“What do I have to do to become a competent swimmer?” I ask.
“Can you swim at all?” the instructor asks.
“Well, jump in and show me.”
I walk over to the ladder at the shallow end of the pool, gingerly lower myself into the water, and start doing a side-stroke down the length of the pool. She follows me on the deck. “Can you do the crawl?”
Reluctantly, I take a deep breath, turn on my stomach, and try to remember the crawl stretching my arms out close to the surface of the cool water as far forward as I can. I take quick gulps of air on alternate stokes, trying to relax, but my arms reach up, and my feet kick faster. After three breaths, I turn on my back and show her my back stroke, relieved I can breathe again. Soon, we are at the deep end: me treading water, her squatting down, “Not bad, you know how to swim, but you don’t look like you are enjoying yourself.”
She had hit the nail on the head. I want to get as much pleasure from swimming as I do from cycling, walking or skiing.
“Let’s talk,” she suggested holding out my towel.
Sitting on comfortable lounging chairs, on the deck of this adult-only pool, she waits for me to start.
I am not sure what she needs to know about my life-long fear of water. Maybe I should tell her about how I have tried to learn, my series of failures.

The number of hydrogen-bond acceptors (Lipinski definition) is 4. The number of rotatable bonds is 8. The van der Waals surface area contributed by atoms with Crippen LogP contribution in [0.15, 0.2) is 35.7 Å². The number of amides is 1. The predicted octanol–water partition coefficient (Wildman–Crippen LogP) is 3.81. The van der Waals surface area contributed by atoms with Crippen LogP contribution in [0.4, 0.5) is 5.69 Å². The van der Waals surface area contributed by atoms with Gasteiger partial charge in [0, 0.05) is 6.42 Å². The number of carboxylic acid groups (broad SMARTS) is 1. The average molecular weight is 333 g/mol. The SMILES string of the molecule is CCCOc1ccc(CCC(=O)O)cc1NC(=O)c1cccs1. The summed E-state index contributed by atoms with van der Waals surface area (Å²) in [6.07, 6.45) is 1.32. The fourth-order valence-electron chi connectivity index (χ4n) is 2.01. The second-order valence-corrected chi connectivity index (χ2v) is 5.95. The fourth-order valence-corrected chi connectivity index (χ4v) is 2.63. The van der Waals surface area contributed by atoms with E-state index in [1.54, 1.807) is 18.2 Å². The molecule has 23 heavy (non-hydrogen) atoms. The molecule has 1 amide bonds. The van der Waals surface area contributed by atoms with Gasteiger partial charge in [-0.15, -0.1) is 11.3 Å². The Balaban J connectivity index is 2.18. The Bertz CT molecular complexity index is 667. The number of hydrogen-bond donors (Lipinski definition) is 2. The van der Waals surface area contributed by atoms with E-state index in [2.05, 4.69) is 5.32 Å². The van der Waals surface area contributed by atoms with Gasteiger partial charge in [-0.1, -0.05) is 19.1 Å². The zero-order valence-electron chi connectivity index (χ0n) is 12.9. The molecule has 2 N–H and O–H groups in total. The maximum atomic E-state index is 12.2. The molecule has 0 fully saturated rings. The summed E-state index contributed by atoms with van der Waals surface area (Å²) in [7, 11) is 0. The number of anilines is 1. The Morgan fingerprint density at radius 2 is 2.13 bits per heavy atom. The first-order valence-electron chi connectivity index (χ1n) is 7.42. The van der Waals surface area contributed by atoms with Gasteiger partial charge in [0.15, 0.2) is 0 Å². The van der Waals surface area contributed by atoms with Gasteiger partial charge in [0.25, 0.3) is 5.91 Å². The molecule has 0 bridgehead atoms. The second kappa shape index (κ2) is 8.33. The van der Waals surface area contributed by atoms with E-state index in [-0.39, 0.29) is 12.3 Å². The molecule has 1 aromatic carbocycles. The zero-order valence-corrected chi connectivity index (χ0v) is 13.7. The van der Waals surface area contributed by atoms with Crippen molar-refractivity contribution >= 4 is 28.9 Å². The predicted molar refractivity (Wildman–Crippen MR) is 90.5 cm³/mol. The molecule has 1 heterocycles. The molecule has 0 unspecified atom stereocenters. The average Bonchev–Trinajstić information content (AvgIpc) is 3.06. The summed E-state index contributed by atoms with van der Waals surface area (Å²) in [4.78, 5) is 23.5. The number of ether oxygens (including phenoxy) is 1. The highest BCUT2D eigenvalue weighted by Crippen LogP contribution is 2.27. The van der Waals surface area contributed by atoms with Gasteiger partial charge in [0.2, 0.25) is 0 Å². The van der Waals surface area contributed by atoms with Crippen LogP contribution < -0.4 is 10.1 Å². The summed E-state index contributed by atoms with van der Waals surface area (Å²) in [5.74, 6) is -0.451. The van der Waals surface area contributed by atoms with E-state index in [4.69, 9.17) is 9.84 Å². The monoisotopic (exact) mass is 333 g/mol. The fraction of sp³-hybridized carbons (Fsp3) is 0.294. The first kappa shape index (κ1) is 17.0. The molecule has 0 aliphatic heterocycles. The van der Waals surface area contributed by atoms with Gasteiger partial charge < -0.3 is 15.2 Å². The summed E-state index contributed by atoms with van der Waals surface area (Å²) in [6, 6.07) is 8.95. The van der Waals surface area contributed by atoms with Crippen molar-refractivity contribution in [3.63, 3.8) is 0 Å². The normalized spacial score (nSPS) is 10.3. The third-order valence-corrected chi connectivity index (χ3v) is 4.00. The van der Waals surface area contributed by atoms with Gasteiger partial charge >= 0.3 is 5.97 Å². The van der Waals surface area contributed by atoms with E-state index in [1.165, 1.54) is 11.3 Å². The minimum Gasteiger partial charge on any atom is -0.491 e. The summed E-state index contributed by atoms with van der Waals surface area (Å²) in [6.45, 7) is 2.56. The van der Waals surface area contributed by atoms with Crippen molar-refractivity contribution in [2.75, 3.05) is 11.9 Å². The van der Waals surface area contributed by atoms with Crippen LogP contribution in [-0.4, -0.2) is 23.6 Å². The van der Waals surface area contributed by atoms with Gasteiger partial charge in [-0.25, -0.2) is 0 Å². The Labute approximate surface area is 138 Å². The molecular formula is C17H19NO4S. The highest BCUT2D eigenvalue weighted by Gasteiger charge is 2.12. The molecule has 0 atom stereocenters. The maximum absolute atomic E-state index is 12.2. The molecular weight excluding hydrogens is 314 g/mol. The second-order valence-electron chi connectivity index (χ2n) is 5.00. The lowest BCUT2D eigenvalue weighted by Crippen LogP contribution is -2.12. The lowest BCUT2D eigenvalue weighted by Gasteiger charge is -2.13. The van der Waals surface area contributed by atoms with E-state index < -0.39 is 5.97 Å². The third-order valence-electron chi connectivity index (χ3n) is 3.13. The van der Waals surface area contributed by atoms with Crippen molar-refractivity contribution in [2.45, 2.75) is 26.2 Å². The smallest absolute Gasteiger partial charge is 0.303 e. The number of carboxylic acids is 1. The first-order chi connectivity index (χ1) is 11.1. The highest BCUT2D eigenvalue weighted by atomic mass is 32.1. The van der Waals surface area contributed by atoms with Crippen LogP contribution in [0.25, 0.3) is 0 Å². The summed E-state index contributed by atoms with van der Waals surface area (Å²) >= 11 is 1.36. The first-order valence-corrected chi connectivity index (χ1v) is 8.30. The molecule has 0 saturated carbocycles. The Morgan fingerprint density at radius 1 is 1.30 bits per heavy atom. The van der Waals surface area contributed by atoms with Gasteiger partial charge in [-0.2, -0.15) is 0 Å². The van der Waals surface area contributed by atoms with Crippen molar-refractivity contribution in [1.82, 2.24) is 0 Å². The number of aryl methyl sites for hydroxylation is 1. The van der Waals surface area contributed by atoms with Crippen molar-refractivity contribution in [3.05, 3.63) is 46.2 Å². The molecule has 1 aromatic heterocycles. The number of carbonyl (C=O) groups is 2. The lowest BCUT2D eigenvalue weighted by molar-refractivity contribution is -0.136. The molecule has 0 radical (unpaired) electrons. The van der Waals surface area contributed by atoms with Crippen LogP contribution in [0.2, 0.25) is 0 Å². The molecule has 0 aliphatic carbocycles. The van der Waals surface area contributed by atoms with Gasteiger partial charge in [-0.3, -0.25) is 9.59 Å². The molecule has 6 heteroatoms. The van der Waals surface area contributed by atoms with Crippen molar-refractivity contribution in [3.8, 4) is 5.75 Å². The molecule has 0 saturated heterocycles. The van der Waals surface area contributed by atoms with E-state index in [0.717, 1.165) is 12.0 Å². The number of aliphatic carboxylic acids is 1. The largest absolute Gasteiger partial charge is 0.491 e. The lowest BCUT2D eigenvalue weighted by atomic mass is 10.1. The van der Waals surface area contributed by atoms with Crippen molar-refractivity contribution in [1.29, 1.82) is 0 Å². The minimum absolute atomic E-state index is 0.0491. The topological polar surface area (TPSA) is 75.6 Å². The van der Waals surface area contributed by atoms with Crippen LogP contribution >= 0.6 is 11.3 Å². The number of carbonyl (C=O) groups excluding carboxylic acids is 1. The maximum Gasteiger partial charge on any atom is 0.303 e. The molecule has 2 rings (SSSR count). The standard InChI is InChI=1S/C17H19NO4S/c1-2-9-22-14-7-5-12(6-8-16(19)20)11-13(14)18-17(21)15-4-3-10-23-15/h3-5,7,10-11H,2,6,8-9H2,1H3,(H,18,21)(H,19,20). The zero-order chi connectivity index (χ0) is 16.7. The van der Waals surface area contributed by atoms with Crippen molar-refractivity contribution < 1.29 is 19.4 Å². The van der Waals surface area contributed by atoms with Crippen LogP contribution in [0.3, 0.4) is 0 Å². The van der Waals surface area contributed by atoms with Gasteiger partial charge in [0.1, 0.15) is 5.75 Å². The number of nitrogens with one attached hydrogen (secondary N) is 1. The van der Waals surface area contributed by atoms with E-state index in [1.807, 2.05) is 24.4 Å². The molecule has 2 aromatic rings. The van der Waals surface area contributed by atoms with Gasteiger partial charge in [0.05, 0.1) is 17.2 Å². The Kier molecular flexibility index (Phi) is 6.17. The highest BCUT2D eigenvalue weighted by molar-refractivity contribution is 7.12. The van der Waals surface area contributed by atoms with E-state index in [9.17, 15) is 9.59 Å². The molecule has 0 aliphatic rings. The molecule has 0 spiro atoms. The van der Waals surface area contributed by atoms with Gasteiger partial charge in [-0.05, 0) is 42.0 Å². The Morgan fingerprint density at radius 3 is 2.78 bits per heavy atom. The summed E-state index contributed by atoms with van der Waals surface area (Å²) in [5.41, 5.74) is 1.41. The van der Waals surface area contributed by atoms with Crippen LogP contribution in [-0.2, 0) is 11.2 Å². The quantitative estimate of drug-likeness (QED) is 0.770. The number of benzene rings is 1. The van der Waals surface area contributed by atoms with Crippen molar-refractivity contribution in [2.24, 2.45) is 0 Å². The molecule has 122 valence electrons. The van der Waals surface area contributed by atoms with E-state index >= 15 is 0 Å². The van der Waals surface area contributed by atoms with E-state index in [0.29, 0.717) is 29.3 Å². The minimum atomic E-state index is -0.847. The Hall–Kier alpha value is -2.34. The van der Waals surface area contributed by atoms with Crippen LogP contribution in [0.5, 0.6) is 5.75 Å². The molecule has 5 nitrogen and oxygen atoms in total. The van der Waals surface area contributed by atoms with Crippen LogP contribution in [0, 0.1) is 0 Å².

No, I think, she needs to know why I want to learn to swim, my puzzling attraction to water.
“O.K., well, you already know I am 70 years old, seventy and a half as my grandchildren would say.”
She chuckles and glances at the information sheet I had filled out. Birth date: November 8, 1946. Place of birth: Biggar Saskatchewan. The prairies, she thinks.
“I enjoy the water and some water sports.”
She looks surprised.
“During the summer I crew on some sail boats. We race twice a week on Lake Deschenes. Winters, I like to travel to warmer climes. For the last six years, I have been diving.”
Her eyebrows rise involuntarily.
“Scuba diving,” I gush. “I learned in the Red Sea. The reefs are fascinating.
“I even guided wilderness canoe trips one summer after graduating from university.
“This summer, I am learning to row… those long narrow boats. I like the full-body workout and the team-work.
“But I would like to enjoy swimming as much as these other sports. I want to be able to dive into the water and swim just for fun.”
“Are you afraid of the water?” she asks.
“Well,” I hesitate, “yes. Not as much as before; sometimes I still panic in the water.”
“I wonder why. You seem to know the basics,” she states.
“I am the only person in my family who knows how to swim. We didn’t have any lakes around where I grew up. Mom sent me to swimming classes one summer. Maybe I was six or seven, but the pool was crowded and some kids tried to dunk me. It was a noisy, dangerous place. I was afraid and ashamed.”
“Ashamed?” she prods.
“Yes. Ashamed of how skinny and white I looked in a bathing suit, and ashamed of being afraid.
“Then one summer, when I was sixteen, I worked as a nanny for a very rich family in Montreal. They had a pool behind their city home and a lovely house at a lake in the Laurentian Mountains. In my spare time I would try to get a tan. One day, at the public beach, I ventured out onto the long dock. I could see people playing in water up to their waists. I walked farther out and jumped in. The water was much deeper out there.